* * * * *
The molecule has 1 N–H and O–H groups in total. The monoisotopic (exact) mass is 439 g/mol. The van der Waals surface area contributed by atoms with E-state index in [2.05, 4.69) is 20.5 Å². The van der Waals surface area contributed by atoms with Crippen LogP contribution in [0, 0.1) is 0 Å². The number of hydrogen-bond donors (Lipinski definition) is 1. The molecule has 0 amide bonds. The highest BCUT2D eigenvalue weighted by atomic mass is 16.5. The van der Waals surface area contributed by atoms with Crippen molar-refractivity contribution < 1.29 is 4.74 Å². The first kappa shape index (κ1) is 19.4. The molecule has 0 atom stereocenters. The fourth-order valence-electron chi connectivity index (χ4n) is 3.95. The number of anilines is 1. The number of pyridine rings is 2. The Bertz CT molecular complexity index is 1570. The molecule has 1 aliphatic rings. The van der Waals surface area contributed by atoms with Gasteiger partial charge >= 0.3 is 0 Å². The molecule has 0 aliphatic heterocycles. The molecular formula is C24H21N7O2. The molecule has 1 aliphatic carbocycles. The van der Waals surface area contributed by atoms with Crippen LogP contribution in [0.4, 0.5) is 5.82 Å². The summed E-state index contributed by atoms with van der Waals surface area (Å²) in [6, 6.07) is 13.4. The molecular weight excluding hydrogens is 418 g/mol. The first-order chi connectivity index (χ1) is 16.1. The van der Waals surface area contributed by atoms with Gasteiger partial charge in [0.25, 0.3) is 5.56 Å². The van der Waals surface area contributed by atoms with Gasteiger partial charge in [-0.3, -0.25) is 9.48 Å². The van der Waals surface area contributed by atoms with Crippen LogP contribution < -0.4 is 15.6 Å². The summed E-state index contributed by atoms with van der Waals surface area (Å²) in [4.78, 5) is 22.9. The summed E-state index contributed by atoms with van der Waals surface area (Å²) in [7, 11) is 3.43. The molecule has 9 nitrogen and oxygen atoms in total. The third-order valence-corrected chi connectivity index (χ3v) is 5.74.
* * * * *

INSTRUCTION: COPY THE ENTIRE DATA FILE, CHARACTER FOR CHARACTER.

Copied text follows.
The molecule has 1 N–H and O–H groups in total. The monoisotopic (exact) mass is 439 g/mol. The van der Waals surface area contributed by atoms with E-state index in [2.05, 4.69) is 20.5 Å². The van der Waals surface area contributed by atoms with Crippen LogP contribution in [0, 0.1) is 0 Å². The number of hydrogen-bond donors (Lipinski definition) is 1. The molecule has 0 amide bonds. The highest BCUT2D eigenvalue weighted by atomic mass is 16.5. The van der Waals surface area contributed by atoms with Crippen molar-refractivity contribution < 1.29 is 4.74 Å². The first kappa shape index (κ1) is 19.4. The molecule has 0 atom stereocenters. The fourth-order valence-electron chi connectivity index (χ4n) is 3.95. The number of anilines is 1. The number of pyridine rings is 2. The Bertz CT molecular complexity index is 1570. The molecule has 1 aliphatic rings. The van der Waals surface area contributed by atoms with Gasteiger partial charge >= 0.3 is 0 Å². The molecule has 0 aliphatic heterocycles. The molecular formula is C24H21N7O2. The molecule has 1 aliphatic carbocycles. The van der Waals surface area contributed by atoms with Crippen LogP contribution in [0.4, 0.5) is 5.82 Å². The summed E-state index contributed by atoms with van der Waals surface area (Å²) in [6, 6.07) is 13.4. The molecular weight excluding hydrogens is 418 g/mol. The first-order chi connectivity index (χ1) is 16.1. The van der Waals surface area contributed by atoms with Gasteiger partial charge in [0.25, 0.3) is 5.56 Å². The van der Waals surface area contributed by atoms with Gasteiger partial charge in [-0.3, -0.25) is 9.48 Å². The van der Waals surface area contributed by atoms with Crippen LogP contribution < -0.4 is 15.6 Å². The summed E-state index contributed by atoms with van der Waals surface area (Å²) in [4.78, 5) is 22.9. The summed E-state index contributed by atoms with van der Waals surface area (Å²) in [7, 11) is 3.43. The molecule has 9 nitrogen and oxygen atoms in total. The third-order valence-corrected chi connectivity index (χ3v) is 5.74.